by Rabbi Andy Shugerman
October 16, 2021
Shabbat Shalom, and good morning. It is a wonderful privilege to be speaking again from the Bimah here at Beth Shalom. It’s hard for me to process entirely that six months ago tomorrow I left Brooklyn after eight years as a New Yorker and arrived here in Squirrel Hill to become our new Development Director. This is actually my third time speaking to Beth Shalom during our Shabbat morning services. I introduced myself over Zoom during the first Shabbat in April, before we had begun any reopening here, and then I spoke last month on Shabbat Shuvah regarding how Tzedakah (righteous giving) relates to the other two introspective aspects of the High Holidays – Tefillah (prayer) and Teshuvah (inward-turning repentance).
In Israel, when someone does something positive for the third time, they have a saying: Pa’am Shlishit Glidah! That means, “[for the] third time, ice cream [on me!]” So, if any of you have yet to speak with me about your background with Beth Shalom or a vision for our future here, please consider this your open invitation to meet me for ice cream, for coffee, or to chat by phone or over Zoom if that’s best.
This morning I want to tell you a different story about how I got “here” – how I’ve come to embrace my role as a rabbi serving as your inaugural Development Director at Beth Shalom. This story is actually about two different experiences in my life connected by one powerful scent.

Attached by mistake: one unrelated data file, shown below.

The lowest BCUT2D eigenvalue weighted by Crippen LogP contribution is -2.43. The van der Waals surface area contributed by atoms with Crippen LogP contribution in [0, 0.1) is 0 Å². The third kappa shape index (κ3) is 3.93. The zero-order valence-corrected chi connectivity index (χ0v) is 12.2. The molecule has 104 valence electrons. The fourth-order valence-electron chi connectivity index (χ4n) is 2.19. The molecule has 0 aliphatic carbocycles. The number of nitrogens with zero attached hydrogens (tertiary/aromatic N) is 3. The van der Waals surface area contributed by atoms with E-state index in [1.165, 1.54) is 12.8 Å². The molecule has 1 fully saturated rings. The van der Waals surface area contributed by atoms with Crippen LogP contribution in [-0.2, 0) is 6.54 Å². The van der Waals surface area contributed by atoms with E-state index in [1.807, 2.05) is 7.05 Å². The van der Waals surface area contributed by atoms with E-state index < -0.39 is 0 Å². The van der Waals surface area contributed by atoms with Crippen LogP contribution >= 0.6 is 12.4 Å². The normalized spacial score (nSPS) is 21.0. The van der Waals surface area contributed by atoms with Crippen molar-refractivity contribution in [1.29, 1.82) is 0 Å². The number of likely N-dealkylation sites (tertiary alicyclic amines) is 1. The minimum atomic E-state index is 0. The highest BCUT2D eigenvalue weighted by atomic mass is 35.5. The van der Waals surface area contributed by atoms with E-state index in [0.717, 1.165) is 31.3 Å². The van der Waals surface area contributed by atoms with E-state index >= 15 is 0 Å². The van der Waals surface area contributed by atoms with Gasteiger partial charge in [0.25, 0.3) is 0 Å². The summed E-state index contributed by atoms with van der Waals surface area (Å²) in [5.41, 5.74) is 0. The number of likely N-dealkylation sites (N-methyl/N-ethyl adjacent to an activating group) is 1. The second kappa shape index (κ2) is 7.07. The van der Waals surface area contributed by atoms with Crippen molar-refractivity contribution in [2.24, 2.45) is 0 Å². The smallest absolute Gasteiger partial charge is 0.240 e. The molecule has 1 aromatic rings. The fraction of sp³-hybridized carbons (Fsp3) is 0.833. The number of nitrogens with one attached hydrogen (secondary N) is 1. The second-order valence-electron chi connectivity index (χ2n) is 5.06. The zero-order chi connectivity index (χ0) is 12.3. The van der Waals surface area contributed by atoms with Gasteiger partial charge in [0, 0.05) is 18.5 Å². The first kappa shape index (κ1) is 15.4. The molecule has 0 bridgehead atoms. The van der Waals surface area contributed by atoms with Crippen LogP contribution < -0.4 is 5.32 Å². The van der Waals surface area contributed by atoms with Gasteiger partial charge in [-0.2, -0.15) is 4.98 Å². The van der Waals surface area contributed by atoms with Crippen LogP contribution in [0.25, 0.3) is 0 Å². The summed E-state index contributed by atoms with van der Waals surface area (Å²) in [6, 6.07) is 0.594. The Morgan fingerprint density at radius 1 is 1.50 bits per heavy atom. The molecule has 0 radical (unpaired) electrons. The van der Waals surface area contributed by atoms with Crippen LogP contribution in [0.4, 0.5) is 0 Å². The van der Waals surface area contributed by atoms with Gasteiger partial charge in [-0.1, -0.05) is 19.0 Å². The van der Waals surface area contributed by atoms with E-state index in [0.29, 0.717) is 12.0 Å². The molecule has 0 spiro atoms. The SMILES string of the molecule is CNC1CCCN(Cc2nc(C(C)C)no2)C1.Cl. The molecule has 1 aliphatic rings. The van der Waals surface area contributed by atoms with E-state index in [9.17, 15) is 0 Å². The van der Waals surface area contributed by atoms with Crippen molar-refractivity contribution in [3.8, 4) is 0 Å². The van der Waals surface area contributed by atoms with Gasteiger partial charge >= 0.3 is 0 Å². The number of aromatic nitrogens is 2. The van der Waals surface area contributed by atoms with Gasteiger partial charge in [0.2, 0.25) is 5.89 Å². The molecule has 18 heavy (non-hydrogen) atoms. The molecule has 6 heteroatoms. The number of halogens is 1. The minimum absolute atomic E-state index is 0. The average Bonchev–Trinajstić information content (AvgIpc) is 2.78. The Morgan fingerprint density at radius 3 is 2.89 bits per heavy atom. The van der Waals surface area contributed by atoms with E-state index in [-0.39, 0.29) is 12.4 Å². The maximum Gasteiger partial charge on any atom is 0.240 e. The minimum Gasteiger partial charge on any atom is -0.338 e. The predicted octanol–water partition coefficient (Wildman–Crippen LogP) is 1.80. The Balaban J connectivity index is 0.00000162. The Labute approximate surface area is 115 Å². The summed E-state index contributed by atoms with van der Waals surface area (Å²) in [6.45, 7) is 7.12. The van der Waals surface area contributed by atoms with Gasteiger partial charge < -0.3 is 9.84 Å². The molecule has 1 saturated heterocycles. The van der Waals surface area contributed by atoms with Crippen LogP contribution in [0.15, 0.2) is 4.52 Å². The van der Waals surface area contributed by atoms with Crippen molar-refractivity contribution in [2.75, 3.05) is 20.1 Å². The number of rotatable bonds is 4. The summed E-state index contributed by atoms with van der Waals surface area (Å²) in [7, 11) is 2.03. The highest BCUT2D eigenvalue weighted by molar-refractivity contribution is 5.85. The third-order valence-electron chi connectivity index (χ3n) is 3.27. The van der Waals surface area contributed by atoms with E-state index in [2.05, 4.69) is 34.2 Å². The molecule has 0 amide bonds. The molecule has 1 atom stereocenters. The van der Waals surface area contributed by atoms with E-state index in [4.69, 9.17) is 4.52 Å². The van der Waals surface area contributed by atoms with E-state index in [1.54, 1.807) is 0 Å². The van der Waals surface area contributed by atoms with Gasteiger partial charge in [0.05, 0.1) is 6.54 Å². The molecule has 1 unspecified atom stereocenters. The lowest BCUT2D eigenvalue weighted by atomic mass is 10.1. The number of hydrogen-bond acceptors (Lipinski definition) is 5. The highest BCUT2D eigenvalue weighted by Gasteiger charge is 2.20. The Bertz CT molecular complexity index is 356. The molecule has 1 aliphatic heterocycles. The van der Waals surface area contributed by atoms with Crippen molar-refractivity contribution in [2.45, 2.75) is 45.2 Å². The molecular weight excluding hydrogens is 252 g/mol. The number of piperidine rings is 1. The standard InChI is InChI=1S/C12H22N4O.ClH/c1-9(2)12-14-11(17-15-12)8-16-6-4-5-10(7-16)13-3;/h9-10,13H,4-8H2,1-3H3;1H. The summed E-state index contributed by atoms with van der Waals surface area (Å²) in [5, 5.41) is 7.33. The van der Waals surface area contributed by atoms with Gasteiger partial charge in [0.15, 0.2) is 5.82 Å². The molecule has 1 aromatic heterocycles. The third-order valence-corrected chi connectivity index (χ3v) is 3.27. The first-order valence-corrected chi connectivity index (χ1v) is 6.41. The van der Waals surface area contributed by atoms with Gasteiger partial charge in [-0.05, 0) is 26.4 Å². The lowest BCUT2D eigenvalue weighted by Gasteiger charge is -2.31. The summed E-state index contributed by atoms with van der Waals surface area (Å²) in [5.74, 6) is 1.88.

Before I share anything about these experiences, I’d ask that you each close your eyes and call to mind a scent that reminds you something significant in your life. [Pause] If nothing comes to mind, perhaps you might connect with the scents that come from the Havdalah set on the other side of the bimah: the spice box with cinnamon and cloves, or the sulfuric smell of a lit match, or the smoke as we extinguish the candle after the final blessing. Pay attention to the emotions that arise with whatever scent comes to your mind; however this memory makes you feel, please hold that emotion in mind with whatever else your mind’s eye sees as you think of this scent. Let’s take a brief moment to sit with this memory.
The first of the two experiences I will share comes from Children’s Hospital of Los Angeles in 2004. I was interning there as a chaplain that summer, mostly in the Hematology-Oncology and Rehabilitation wards and in the Pediatric Intensive Care Unit. One day I was walking to get lunch from cafeteria, until I smelled a scent that stopped me in my tracks. I recall my body reacting before my mind could place that it was the same chemical scent that I’d encountered occasionally and powerfully since early 1981. Yes, that’s right not only was I alive in 1981, folks, but I have some of my earliest memories from those weeks before my third birthday. Childhood trauma will do that to you.